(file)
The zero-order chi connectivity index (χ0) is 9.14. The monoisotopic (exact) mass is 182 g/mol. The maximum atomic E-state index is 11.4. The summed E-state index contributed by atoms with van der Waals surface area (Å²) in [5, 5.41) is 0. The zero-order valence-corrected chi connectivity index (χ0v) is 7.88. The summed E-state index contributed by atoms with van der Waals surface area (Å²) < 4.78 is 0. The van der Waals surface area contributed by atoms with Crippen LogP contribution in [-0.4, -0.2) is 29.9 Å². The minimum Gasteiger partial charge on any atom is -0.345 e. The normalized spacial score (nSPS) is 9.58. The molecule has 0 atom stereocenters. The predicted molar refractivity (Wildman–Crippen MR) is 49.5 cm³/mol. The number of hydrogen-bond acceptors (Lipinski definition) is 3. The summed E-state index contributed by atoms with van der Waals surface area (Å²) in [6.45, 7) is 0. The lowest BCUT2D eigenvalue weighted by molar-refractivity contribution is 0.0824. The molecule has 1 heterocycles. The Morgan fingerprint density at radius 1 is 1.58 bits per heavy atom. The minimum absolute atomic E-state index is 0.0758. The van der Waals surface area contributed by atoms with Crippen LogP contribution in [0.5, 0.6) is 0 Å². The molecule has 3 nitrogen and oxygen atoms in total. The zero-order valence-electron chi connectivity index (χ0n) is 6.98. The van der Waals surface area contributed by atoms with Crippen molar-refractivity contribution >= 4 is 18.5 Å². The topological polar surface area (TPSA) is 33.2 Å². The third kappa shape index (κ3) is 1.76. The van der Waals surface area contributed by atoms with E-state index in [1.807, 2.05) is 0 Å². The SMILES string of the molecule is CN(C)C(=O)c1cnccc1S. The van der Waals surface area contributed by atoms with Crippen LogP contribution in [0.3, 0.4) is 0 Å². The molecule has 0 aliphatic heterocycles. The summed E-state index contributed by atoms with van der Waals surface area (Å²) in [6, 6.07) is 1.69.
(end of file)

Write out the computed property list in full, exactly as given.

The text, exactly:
The zero-order chi connectivity index (χ0) is 9.14. The monoisotopic (exact) mass is 182 g/mol. The maximum atomic E-state index is 11.4. The summed E-state index contributed by atoms with van der Waals surface area (Å²) in [5, 5.41) is 0. The zero-order valence-corrected chi connectivity index (χ0v) is 7.88. The summed E-state index contributed by atoms with van der Waals surface area (Å²) < 4.78 is 0. The van der Waals surface area contributed by atoms with Crippen LogP contribution in [-0.4, -0.2) is 29.9 Å². The minimum Gasteiger partial charge on any atom is -0.345 e. The normalized spacial score (nSPS) is 9.58. The molecule has 0 atom stereocenters. The predicted molar refractivity (Wildman–Crippen MR) is 49.5 cm³/mol. The number of hydrogen-bond acceptors (Lipinski definition) is 3. The summed E-state index contributed by atoms with van der Waals surface area (Å²) in [6.45, 7) is 0. The lowest BCUT2D eigenvalue weighted by molar-refractivity contribution is 0.0824. The molecule has 1 heterocycles. The Morgan fingerprint density at radius 1 is 1.58 bits per heavy atom. The minimum absolute atomic E-state index is 0.0758. The van der Waals surface area contributed by atoms with Crippen LogP contribution in [0.5, 0.6) is 0 Å². The molecule has 3 nitrogen and oxygen atoms in total. The zero-order valence-electron chi connectivity index (χ0n) is 6.98. The van der Waals surface area contributed by atoms with Crippen molar-refractivity contribution >= 4 is 18.5 Å². The topological polar surface area (TPSA) is 33.2 Å². The third kappa shape index (κ3) is 1.76. The van der Waals surface area contributed by atoms with E-state index in [1.807, 2.05) is 0 Å². The SMILES string of the molecule is CN(C)C(=O)c1cnccc1S. The van der Waals surface area contributed by atoms with Crippen LogP contribution in [0.3, 0.4) is 0 Å². The molecule has 0 aliphatic heterocycles. The summed E-state index contributed by atoms with van der Waals surface area (Å²) in [6, 6.07) is 1.69.